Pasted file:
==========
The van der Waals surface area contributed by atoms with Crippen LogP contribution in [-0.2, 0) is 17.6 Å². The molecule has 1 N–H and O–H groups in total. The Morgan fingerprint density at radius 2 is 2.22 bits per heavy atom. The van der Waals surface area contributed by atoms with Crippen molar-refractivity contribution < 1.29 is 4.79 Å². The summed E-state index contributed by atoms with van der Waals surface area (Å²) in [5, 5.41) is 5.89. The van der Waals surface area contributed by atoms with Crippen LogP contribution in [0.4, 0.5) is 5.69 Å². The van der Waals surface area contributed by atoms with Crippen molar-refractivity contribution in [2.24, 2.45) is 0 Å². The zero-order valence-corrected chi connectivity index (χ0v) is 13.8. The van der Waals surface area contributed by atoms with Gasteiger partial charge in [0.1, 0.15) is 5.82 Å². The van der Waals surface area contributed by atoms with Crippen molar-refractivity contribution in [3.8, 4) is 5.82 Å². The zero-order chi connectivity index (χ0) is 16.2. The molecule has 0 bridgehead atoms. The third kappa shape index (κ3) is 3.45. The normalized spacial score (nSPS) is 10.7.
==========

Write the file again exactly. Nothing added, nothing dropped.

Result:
The van der Waals surface area contributed by atoms with Crippen LogP contribution in [-0.2, 0) is 17.6 Å². The molecule has 1 N–H and O–H groups in total. The Morgan fingerprint density at radius 2 is 2.22 bits per heavy atom. The van der Waals surface area contributed by atoms with Crippen molar-refractivity contribution < 1.29 is 4.79 Å². The summed E-state index contributed by atoms with van der Waals surface area (Å²) in [5, 5.41) is 5.89. The van der Waals surface area contributed by atoms with Crippen LogP contribution in [0.4, 0.5) is 5.69 Å². The van der Waals surface area contributed by atoms with Crippen molar-refractivity contribution in [2.24, 2.45) is 0 Å². The zero-order valence-corrected chi connectivity index (χ0v) is 13.8. The van der Waals surface area contributed by atoms with Gasteiger partial charge in [0.1, 0.15) is 5.82 Å². The van der Waals surface area contributed by atoms with Crippen molar-refractivity contribution in [3.8, 4) is 5.82 Å². The zero-order chi connectivity index (χ0) is 16.2. The molecule has 0 bridgehead atoms. The third kappa shape index (κ3) is 3.45. The normalized spacial score (nSPS) is 10.7.